“We decided to help local families who were facing tough economic times and had vehicles that were in need of repair,” Chris explains. “It was a great feeling to be able give back to the community and help make a difference.”
Chris says it was “all hands on deck” for not only shop employees, but also for some ACDelco field reps who were onsite to lend a hand with repairs.
“It was extremely hectic trying to get estimates, order parts and get repairs completed,” he says. “Some of the vehicles were in need of repairs totaling more than $1,000. Unfortunately, some of the vehicles were in such bad shape that it just wasn’t feasible to repair them, so we had to evaluate each vehicle on a case-by-case basis.
“The real reward came when some of the folks picked up their vehicles,” Chris adds. “To see their reactions and how appreciative they were made it all worthwhile. The response from customers on our social media channels the next day was overwhelmingly positive.”
While word of mouth certainly brings in a fair share of new customers, Chris says the importance of a website optimized for search and social media can’t be underestimated.
“I have a company that keeps my Web presence up to date and makes sure that traffic is being driven there,” he explains. “We’ve recently been focusing a lot on mobile since that’s where a lot of the customers are going first when they need repairs on their vehicle. If they can’t find you on their mobile device, then for all intents and purposes, you are invisible to them as far as your digital presence is concerned.”
Chris adds that if having a website is a way to make a good first impression on a customer, then social media is a way to stay engaged with that customer after the repair.
“We want to make sure we’re engaging with the customer even after they’ve left the facility,” he says. “Instead of the usual marketing ads, we post car care awareness information. That way, they’re still staying connected to us even after we hand them their keys.”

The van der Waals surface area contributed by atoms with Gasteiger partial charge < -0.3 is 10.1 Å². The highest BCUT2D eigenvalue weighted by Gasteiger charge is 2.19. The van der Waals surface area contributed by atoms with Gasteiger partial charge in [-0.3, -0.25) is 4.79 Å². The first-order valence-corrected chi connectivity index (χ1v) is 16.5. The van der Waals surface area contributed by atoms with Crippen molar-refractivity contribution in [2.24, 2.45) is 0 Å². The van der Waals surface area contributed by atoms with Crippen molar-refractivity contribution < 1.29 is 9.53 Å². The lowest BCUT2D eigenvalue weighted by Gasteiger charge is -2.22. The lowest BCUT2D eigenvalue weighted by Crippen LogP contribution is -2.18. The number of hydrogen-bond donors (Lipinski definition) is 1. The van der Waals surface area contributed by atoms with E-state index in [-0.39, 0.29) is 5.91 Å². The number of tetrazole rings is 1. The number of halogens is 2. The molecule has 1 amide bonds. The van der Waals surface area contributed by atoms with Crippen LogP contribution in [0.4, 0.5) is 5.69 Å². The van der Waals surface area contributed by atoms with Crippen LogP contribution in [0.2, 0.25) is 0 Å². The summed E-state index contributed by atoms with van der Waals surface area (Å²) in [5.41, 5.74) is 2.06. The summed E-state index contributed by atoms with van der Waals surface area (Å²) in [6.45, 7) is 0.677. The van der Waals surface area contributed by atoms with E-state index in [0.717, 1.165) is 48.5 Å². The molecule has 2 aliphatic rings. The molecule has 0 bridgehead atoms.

Chris says every attempt is made to make the process of having customers’ cars repaired as painless as possible.
“I like to keep a very professional and orderly appearance in my waiting room and office areas,” he says. “I want to make my customers feel relaxed and at home. Sometimes having repairs done can be a stressful experience, so I try to create as stress-free an environment as possible.”
It’s that kind of customer service that has to be the hallmark of a successful automotive repair shop, Chris concludes. And while customers need to be the No. 1 focus, employees are crucial as well.
“We have a great team here — people who aren’t just employees, but stakeholders in the business,” says Chris, who offers these automotive service words of wisdom: “Always be engaged in the industry and actively learn about new trends in equipment, training, technology and marketing. Change is a constant in this business, and you either embrace it or you’ll fall by the wayside.”